Following the American Civil War Sesquicentennial with day by day writings of the time, currently 1863.

Post image for Woolsey Family during the War.

Woolsey Family during the War.

June 26, 2012

Woolsey family letters during the War for the Union

Sarah Chauncey Woolsey to Georgeanna Muirson Woolsey.

Linen Room, New Haven Hospital,

June 26th, ’62.

My dearest G.: A lull in business gives me a chance to write a few lines to you and tell you how glad I was last night to find your letter waiting for me when I got home from my day here. . . . What wonder that you have not written when I have never found time to write until after ten o’clock at night. . . . One of my pets here among the men is sure that you and Eliza are the ladies who were in a large tent on shore at White House, and brought him some bowls of bread and milk and swigs of strong drink of some kind. He was so interested to make sure of the point that I promised to bring up your picture for him to see and compare with his recollections. . . . The Surgeon-General has written to Dr. Jewett to say that he hears such favorable accounts of the state of affairs here that he is going to send 300 of his worst cases for us to care for. Inspector-General Hammond is coming on Saturday to see with his own eyes, and we are to be swept and garnished for his benefit. Mrs. Hunt (“H. H.”) helps me here often; mends clothes by the hour and comes for three days during the week to write letters for the men. . . . My fortnight’s experience here convinces me that I could soon acquire the art of keeping, not an ” Hotel,” but a small country variety store. There is the same run of customers, the taking of stock, the arranging of the goods, the sweeping-up and closing of the shutters at night. My stock comprises almost everything—shirts and collars, cravats and suspenders, coats and trousers, vests and shoes, handkerchiefs, sheets, pillows and pillow-cases, rags, bandages, soap, thread, needles, tape, buttons, combs, brushes, hats, fans, cotton wadding, water beds (2), stockings, oranges, lemons, bay rum, camphor, stationery, towels, dust-pans, brushes and mosquito netting, and this morning a woman bolted in, saying, “Is it in this room that the corpse is?—they tell me that it is in this end of the passage, and I thought I should like to see him!” I didn’t happen to have one, however, and she seemed quite aggrieved. . . . Jenny is somewhat better, and the baby lovely as can be. . . . She is a dear little puss, and one of the great obstacles to my entire devotion to my country.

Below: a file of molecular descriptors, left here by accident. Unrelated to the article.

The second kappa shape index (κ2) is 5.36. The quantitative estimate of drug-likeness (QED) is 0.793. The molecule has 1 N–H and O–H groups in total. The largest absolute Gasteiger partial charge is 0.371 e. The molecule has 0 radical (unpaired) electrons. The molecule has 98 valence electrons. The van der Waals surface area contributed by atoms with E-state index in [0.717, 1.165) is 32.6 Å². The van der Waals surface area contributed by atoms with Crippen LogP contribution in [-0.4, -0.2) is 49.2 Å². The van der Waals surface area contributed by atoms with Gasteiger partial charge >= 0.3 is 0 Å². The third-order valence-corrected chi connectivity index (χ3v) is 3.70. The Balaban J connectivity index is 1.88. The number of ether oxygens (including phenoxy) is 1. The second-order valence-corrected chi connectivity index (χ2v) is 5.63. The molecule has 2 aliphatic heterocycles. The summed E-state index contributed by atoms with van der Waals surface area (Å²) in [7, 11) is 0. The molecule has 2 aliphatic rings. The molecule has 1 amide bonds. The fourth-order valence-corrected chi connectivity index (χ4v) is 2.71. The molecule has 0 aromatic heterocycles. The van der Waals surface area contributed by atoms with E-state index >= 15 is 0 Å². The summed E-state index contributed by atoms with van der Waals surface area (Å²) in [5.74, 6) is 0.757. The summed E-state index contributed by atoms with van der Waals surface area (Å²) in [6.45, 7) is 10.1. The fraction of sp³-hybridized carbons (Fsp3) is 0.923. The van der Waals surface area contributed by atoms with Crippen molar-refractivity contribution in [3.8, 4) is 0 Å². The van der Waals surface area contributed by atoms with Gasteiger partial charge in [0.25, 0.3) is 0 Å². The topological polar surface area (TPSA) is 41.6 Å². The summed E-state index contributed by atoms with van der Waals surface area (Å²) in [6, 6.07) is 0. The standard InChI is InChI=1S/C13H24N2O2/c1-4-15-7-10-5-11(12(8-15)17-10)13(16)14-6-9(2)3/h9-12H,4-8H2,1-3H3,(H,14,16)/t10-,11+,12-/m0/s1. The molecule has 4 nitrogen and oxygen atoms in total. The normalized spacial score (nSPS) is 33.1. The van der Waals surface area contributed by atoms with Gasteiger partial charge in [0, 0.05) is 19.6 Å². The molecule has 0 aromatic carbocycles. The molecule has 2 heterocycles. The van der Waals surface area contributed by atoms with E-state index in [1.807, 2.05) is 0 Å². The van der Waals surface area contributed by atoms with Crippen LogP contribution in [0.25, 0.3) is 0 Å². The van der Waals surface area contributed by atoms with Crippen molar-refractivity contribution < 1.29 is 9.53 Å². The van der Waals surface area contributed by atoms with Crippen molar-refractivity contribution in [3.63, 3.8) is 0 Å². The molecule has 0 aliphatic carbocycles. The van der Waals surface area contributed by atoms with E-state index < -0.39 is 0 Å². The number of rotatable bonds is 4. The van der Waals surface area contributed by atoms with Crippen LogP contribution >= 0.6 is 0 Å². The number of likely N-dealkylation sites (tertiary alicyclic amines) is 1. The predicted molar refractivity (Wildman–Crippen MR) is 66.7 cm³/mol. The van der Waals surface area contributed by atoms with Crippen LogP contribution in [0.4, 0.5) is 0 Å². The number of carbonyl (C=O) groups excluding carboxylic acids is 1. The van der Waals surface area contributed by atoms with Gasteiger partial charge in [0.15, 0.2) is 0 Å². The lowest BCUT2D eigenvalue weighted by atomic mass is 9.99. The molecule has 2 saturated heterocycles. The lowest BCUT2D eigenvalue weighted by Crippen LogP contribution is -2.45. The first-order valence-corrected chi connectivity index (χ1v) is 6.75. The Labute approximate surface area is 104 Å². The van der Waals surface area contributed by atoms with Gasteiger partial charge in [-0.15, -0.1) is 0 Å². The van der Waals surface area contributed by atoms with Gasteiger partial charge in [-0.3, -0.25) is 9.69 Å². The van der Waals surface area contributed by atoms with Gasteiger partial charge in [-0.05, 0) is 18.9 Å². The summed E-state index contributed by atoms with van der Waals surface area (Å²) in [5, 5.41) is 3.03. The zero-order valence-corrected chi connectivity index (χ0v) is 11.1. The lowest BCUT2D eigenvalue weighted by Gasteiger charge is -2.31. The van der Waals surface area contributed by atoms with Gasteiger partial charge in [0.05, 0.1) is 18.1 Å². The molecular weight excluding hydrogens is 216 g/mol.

Previous post:

Next post: